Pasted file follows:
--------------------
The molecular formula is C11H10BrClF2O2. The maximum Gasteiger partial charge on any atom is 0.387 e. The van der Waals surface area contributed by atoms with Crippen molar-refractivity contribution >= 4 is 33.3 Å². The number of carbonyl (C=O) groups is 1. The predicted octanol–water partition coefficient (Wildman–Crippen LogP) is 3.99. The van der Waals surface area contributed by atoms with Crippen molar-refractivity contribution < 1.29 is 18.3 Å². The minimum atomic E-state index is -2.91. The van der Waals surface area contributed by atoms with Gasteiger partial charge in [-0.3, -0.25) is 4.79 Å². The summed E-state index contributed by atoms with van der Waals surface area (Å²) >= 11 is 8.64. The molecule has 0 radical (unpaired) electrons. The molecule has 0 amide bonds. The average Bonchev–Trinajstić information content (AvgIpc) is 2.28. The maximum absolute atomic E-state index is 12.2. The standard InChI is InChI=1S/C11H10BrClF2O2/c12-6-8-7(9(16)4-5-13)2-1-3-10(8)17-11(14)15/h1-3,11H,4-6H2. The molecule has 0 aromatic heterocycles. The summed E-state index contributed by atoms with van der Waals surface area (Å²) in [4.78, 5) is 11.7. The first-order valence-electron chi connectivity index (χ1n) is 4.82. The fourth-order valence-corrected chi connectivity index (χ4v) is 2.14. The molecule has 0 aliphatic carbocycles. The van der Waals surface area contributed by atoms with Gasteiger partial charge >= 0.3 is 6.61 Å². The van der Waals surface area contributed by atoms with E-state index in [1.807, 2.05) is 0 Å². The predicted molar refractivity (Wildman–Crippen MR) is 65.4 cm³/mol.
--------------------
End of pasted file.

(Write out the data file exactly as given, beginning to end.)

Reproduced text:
The molecular formula is C11H10BrClF2O2. The maximum Gasteiger partial charge on any atom is 0.387 e. The van der Waals surface area contributed by atoms with Crippen molar-refractivity contribution >= 4 is 33.3 Å². The number of carbonyl (C=O) groups is 1. The predicted octanol–water partition coefficient (Wildman–Crippen LogP) is 3.99. The van der Waals surface area contributed by atoms with Crippen molar-refractivity contribution < 1.29 is 18.3 Å². The minimum atomic E-state index is -2.91. The van der Waals surface area contributed by atoms with Gasteiger partial charge in [-0.3, -0.25) is 4.79 Å². The summed E-state index contributed by atoms with van der Waals surface area (Å²) >= 11 is 8.64. The molecule has 0 radical (unpaired) electrons. The molecule has 0 amide bonds. The average Bonchev–Trinajstić information content (AvgIpc) is 2.28. The maximum absolute atomic E-state index is 12.2. The standard InChI is InChI=1S/C11H10BrClF2O2/c12-6-8-7(9(16)4-5-13)2-1-3-10(8)17-11(14)15/h1-3,11H,4-6H2. The molecule has 0 aromatic heterocycles. The summed E-state index contributed by atoms with van der Waals surface area (Å²) in [4.78, 5) is 11.7. The first-order valence-electron chi connectivity index (χ1n) is 4.82. The fourth-order valence-corrected chi connectivity index (χ4v) is 2.14. The molecule has 0 aliphatic carbocycles. The van der Waals surface area contributed by atoms with Gasteiger partial charge >= 0.3 is 6.61 Å². The van der Waals surface area contributed by atoms with E-state index in [1.807, 2.05) is 0 Å². The predicted molar refractivity (Wildman–Crippen MR) is 65.4 cm³/mol.